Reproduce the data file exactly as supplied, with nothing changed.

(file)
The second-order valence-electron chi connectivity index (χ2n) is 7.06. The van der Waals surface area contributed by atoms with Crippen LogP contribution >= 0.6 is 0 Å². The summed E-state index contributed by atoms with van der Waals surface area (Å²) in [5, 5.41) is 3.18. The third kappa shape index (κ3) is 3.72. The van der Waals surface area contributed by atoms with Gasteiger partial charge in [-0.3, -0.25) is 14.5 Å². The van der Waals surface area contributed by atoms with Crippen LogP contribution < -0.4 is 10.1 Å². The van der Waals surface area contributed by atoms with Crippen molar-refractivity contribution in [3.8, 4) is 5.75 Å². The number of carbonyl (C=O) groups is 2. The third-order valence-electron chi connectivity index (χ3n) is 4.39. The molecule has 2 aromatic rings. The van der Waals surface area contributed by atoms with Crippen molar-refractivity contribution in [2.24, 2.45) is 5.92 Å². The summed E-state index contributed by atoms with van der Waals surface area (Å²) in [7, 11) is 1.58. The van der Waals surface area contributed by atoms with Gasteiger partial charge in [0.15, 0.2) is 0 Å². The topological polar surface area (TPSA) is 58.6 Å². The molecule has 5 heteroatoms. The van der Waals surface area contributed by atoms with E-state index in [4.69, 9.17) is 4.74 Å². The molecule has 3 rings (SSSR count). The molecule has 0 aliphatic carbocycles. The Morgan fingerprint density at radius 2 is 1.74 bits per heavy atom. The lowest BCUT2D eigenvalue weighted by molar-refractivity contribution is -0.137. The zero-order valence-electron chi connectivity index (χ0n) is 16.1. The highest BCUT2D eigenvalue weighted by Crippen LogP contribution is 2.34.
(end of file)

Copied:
The second-order valence-electron chi connectivity index (χ2n) is 7.06. The van der Waals surface area contributed by atoms with Crippen LogP contribution >= 0.6 is 0 Å². The summed E-state index contributed by atoms with van der Waals surface area (Å²) in [5, 5.41) is 3.18. The third kappa shape index (κ3) is 3.72. The van der Waals surface area contributed by atoms with Gasteiger partial charge in [-0.3, -0.25) is 14.5 Å². The van der Waals surface area contributed by atoms with Crippen LogP contribution < -0.4 is 10.1 Å². The van der Waals surface area contributed by atoms with Crippen molar-refractivity contribution in [3.8, 4) is 5.75 Å². The number of carbonyl (C=O) groups is 2. The third-order valence-electron chi connectivity index (χ3n) is 4.39. The molecule has 2 aromatic rings. The van der Waals surface area contributed by atoms with Crippen molar-refractivity contribution in [2.24, 2.45) is 5.92 Å². The summed E-state index contributed by atoms with van der Waals surface area (Å²) in [7, 11) is 1.58. The van der Waals surface area contributed by atoms with Gasteiger partial charge in [0.15, 0.2) is 0 Å². The topological polar surface area (TPSA) is 58.6 Å². The molecule has 5 heteroatoms. The van der Waals surface area contributed by atoms with E-state index in [4.69, 9.17) is 4.74 Å². The molecule has 3 rings (SSSR count). The molecule has 0 aliphatic carbocycles. The Morgan fingerprint density at radius 2 is 1.74 bits per heavy atom. The lowest BCUT2D eigenvalue weighted by molar-refractivity contribution is -0.137. The zero-order valence-electron chi connectivity index (χ0n) is 16.1. The highest BCUT2D eigenvalue weighted by Crippen LogP contribution is 2.34.